Artist Profile: Debrah Block Krol
Debrah Block Krol shares her fiber portfolio and talks about inspiration, technique and business.
ABI: Considering your background as a fine artist, how did you start working with fiber?
DBK: It feels like I have been around fiber and textiles my entire life. My mother, an artist herself, studied fashion design and was an avid seamstress—she taught me to sew at age 4. I had one of those miniature hand cranked singer sewing machines. I have loved textiles ever since.
Fiber, in all it’s incarnations is very seductive to me. My projects have included embroidery, knitting, sewing and other traditional needle art forms. Having earned a BFA in painting, I have worked with oil and acrylic paints, metals , fabric and yarn.
ABI: What do you love most about your collections?
DBK: I have a lifelong love and passion for color, form and texture, and I incorporate them in all my pieces. The texture of silk is magical in the way it flows and drapes.
I love when my customers try on my work, it adds a fantastic dimension to the piece and brings it to life.
Wool roving, a basic material in felting is a textural wonderland. There are so many varieties of wool with different shapes. I have been fortunate enough to connect with small independent dyers who create gorgeous colors combinations as well.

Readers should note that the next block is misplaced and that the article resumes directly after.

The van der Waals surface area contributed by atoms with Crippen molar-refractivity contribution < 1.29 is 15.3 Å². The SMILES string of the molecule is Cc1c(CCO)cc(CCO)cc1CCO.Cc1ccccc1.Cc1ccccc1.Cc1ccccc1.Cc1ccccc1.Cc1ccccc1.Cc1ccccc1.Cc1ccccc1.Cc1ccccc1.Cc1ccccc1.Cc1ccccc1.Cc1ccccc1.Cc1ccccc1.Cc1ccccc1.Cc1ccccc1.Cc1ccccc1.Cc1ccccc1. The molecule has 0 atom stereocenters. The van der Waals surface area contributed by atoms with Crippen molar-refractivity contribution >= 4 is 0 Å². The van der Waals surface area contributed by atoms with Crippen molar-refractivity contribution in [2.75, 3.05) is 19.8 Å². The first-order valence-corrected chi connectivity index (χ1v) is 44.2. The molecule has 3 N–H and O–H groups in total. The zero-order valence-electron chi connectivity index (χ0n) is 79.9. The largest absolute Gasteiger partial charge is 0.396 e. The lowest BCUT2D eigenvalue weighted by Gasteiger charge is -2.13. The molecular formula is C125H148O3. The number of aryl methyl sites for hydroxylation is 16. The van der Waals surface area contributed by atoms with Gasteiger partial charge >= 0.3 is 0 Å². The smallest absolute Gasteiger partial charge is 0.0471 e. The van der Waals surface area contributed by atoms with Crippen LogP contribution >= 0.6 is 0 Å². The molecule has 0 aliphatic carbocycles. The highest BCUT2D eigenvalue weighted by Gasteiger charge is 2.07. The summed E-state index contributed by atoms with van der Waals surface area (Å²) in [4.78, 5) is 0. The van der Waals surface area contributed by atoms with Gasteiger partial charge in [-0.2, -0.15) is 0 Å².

ABI: How did you start wholesaling, and what are your plans now?
DBK: I have really just been dipping my toe into wholesaling, and I would like to jump in completely. I am doing the acre northeast show as an emerging artist in august 2013, and I am very excited about it. As a perk of being accepted into the show I am on wholesalecrafts.com, and hope to reach out to retailers through that. Ideally I would like to hire a rep for my work at some point in the future.
ABI: What are your retail goals this year?
DBK: I have applied to a bunch of shows, and have been accepted into a few so far – Lincoln Center in NYC in October is one that I am really excited about. Although they are labor intensive I enjoy doing shows and talking to my customers and other artisans.
Obviously I want to grow my business—doing shows is a pipeline to reach more customers and make a personal connection that can grow into a relationship.